Jamie Green will remember "the summer of naked swim parties" for the rest of her life. It's the summer in which she has her first serious boyfriend, Flip, who is three years older and comes with friends for Jamie's friends; it's the summer in which Jamie's older sister is away at Outward Bound, leaving Jamie with her parents (and very often the house) to herself; it's the summer in which Jamie's parents throw, yes, naked swim parties, leaving Jamie cringing with embarrassment. And it's the summer in which Jamie will be forced to confront love, loss, family, and heartbreak for the very first time.
The Summer of Naked Swim Parties is a passionate and poignant debut novel of one girl's coming of age in 1970s southern California—replete with stoners, hippies, surfers, bitchy girlfriends, first love, first heartbreak, and OP shorts.
1. This book takes place at a moment in American history when the ideas of conformity and authority were being questioned. It is clear that Betty and Allen are not allowing themselves to lead their lives like their parents or grandparents before them did. How do you think the ideas of conformity and rebellion, and the ideals of the 1970s play into what happens to Jamie over the course of this summer?
2. Jamie is riddled with fears and worries. How do these anxieties shape Jamie and her life? How do fear and anxiety shape your life, if at all?
3. Jamie's family and the idea of her family are always hovering in the background of this story. In what ways do you think that Jamie's relationship with her family affects her actions and decisions? Of particular interest here might be the relationship between Jamie and her mother.
4. How do you think Jamie is changed through her relationship with Flip? Is this change permanent and will it shape who she becomes in the future?
5. If you were Jamie's mother or father, how would you have helped her navigate her summer? What would you have done differently from Betty and Allen?
6. Jamie's father is the only Jewish person she is aware of, as far as Jamie knows there are no African Americans in town, Renee points out to Allen that if Dog Feather were Mexican and not Native American that Betty would hire him to work in the garden instead of taking him to the museum. What does this say about this family? How does the homogenous nature of the town in which they live affect their lives? How does the inclusion or exclusion of peoples from other cultures affect your life?
7. Jamie's friendship with Tammy and Debbie becomes as tricky and difficult as an affair gone wrong. What impact does the friendship have on Jamie and the decisions she makes? How does Jamie change because of this friendship? Can a friendship impact your life as much as a love relationship and, if so, what are the friendships that have most influenced who you are today?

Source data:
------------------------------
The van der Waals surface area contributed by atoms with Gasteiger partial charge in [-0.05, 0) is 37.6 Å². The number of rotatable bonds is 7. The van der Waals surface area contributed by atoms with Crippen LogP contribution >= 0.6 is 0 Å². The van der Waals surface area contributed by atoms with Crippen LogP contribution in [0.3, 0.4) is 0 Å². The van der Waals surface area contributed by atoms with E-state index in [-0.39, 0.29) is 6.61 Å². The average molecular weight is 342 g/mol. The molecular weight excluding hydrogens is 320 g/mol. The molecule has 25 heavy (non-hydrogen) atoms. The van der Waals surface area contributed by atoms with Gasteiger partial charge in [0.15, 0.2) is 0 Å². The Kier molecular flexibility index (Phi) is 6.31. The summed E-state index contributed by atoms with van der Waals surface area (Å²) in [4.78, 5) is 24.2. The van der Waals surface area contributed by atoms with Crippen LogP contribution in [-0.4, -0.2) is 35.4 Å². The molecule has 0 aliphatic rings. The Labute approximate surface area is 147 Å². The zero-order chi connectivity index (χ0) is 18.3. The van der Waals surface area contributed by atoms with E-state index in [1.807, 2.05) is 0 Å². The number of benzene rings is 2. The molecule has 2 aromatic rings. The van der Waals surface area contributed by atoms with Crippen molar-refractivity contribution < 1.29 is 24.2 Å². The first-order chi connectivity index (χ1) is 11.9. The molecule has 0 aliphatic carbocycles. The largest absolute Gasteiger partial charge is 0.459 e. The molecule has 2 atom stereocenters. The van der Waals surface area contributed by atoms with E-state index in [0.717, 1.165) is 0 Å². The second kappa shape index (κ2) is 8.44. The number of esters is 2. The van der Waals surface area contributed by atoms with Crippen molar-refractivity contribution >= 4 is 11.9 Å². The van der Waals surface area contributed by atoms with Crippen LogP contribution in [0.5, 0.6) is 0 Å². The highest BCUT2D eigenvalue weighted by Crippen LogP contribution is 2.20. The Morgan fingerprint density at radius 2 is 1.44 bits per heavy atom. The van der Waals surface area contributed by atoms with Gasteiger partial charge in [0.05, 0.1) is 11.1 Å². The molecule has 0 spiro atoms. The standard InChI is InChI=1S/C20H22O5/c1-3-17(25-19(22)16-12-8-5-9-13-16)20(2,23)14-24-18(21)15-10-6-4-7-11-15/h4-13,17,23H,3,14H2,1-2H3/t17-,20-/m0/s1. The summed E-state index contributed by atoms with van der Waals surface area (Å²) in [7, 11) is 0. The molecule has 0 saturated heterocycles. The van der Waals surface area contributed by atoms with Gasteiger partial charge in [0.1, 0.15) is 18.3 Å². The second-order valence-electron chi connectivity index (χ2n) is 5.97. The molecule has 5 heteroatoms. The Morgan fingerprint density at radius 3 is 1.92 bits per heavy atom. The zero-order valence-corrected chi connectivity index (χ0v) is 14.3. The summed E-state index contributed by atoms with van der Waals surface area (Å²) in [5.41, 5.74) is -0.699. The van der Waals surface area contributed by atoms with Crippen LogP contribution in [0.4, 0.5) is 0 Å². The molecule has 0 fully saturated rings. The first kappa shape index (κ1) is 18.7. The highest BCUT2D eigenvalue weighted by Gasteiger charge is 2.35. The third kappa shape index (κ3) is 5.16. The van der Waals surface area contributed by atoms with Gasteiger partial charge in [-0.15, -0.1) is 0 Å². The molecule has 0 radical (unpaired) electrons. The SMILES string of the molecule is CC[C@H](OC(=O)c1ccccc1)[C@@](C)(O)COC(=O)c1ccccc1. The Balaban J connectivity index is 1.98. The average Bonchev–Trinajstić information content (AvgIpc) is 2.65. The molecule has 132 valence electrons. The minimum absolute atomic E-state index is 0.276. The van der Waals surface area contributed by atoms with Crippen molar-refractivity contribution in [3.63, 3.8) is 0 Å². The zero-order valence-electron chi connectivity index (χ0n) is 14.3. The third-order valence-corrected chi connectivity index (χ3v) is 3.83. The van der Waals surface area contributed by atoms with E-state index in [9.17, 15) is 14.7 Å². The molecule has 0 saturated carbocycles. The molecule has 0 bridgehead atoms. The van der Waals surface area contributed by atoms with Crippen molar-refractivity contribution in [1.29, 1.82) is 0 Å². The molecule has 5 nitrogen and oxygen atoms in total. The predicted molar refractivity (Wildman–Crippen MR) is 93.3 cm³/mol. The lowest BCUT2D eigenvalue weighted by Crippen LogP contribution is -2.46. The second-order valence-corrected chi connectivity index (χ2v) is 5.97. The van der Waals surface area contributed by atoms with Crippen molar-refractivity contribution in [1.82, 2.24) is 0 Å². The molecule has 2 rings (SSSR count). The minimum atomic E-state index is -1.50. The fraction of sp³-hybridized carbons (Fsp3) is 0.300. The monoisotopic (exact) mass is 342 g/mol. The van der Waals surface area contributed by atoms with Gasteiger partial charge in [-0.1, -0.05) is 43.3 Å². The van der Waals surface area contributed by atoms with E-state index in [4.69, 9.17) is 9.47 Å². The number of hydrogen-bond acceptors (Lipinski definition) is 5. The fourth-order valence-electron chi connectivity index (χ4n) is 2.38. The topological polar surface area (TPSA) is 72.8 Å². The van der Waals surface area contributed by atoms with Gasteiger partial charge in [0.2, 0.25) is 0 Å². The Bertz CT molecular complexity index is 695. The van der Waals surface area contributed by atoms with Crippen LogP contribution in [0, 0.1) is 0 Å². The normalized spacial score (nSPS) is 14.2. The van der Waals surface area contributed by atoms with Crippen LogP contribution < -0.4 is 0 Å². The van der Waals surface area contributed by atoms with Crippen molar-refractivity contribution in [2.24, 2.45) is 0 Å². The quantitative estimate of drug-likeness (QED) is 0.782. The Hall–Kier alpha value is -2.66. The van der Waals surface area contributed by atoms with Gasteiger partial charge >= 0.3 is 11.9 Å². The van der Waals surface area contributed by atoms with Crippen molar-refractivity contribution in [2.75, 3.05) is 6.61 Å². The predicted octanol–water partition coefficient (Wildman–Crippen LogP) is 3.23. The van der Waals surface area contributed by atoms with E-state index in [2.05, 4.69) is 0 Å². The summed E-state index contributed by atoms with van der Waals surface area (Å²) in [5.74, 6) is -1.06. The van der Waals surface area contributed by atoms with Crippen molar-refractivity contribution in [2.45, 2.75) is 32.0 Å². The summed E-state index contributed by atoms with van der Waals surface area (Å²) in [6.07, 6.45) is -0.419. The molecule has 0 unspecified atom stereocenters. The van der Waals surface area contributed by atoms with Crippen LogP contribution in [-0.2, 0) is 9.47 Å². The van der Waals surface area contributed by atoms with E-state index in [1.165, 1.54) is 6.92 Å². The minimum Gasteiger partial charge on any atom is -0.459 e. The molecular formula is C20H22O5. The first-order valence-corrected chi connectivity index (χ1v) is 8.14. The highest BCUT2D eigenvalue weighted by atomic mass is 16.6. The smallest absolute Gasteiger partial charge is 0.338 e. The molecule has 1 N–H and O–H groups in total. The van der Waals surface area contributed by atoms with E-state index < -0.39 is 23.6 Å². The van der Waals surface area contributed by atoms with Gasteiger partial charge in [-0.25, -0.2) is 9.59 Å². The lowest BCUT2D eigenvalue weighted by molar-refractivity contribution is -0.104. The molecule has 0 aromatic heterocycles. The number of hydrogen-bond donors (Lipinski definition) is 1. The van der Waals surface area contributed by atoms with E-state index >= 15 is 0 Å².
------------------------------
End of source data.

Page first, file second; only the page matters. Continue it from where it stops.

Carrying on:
8. If you could have stepped into the novel at only one moment and told Jamie what she should or should not do, what advice would you have given her?
9. There is much in the book about faith and religion. Tammy and Debbie are Christians, Allan is Jewish, and Betty is an Atheist. Renee wants to be a Christian, and Jamie turns to the Chumash Celestial Gods for guidance. How do you think that faith and the ideas of faith guide Jamie in this story? And does faith, or the ideas of faith, help Jamie or complicate things for her?
10. What affect does the presence of Dog Feather have on the family?
11. How do you think all these people will turn out in twenty years? Will Allen and Betty still be married? Will Renee still be mean and snarky to Jamie? Where will Jamie be?
Jessica Anya Blau is a graduate of the University of California, Berkeley and Johns Hopkins University, where she received her masters in fiction and where she currently lectures and teaches creative writing. In 2005, she was chosen as the Tennessee Williams Scholar at Sewanee Writer's Conference. Her stories have appeared in The Sun Magazine, The First Line, Washington Square Magazine, Santa Barbara Independent, and many more notable publications. The Summer of Naked Swim Parties is based loosely on her childhood in Santa Barbara.